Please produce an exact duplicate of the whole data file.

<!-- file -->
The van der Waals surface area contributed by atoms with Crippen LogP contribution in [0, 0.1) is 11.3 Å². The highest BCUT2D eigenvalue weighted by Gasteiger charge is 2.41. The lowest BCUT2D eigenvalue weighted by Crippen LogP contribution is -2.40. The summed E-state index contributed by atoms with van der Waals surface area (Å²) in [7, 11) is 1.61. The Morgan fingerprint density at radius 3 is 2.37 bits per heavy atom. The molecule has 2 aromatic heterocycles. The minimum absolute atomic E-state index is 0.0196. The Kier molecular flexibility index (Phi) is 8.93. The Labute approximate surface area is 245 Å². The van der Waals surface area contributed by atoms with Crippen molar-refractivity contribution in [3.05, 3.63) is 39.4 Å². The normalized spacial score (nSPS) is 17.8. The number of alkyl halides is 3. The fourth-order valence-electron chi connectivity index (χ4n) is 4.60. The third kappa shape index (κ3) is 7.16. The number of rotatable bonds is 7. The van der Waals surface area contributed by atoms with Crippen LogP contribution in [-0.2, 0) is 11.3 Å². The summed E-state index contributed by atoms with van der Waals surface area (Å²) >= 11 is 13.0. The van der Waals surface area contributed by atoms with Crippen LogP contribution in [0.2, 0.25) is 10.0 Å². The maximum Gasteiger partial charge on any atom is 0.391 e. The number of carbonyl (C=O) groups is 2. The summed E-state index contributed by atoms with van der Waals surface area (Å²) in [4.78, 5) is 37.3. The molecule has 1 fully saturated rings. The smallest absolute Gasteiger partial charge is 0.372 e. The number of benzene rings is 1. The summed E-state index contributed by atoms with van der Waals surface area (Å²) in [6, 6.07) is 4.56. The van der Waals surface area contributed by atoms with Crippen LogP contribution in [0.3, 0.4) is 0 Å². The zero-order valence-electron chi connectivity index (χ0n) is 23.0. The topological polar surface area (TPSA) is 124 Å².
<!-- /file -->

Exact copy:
The van der Waals surface area contributed by atoms with Crippen LogP contribution in [0, 0.1) is 11.3 Å². The highest BCUT2D eigenvalue weighted by Gasteiger charge is 2.41. The lowest BCUT2D eigenvalue weighted by Crippen LogP contribution is -2.40. The summed E-state index contributed by atoms with van der Waals surface area (Å²) in [7, 11) is 1.61. The Morgan fingerprint density at radius 3 is 2.37 bits per heavy atom. The molecule has 2 aromatic heterocycles. The minimum absolute atomic E-state index is 0.0196. The Kier molecular flexibility index (Phi) is 8.93. The Labute approximate surface area is 245 Å². The van der Waals surface area contributed by atoms with Crippen molar-refractivity contribution in [3.05, 3.63) is 39.4 Å². The normalized spacial score (nSPS) is 17.8. The number of alkyl halides is 3. The fourth-order valence-electron chi connectivity index (χ4n) is 4.60. The third kappa shape index (κ3) is 7.16. The number of rotatable bonds is 7. The van der Waals surface area contributed by atoms with Crippen LogP contribution in [-0.2, 0) is 11.3 Å². The summed E-state index contributed by atoms with van der Waals surface area (Å²) >= 11 is 13.0. The van der Waals surface area contributed by atoms with Crippen LogP contribution in [0.2, 0.25) is 10.0 Å². The maximum Gasteiger partial charge on any atom is 0.391 e. The number of carbonyl (C=O) groups is 2. The summed E-state index contributed by atoms with van der Waals surface area (Å²) in [4.78, 5) is 37.3. The molecule has 1 fully saturated rings. The smallest absolute Gasteiger partial charge is 0.372 e. The number of benzene rings is 1. The summed E-state index contributed by atoms with van der Waals surface area (Å²) in [6, 6.07) is 4.56. The van der Waals surface area contributed by atoms with Crippen LogP contribution in [0.3, 0.4) is 0 Å². The zero-order valence-electron chi connectivity index (χ0n) is 23.0. The topological polar surface area (TPSA) is 124 Å².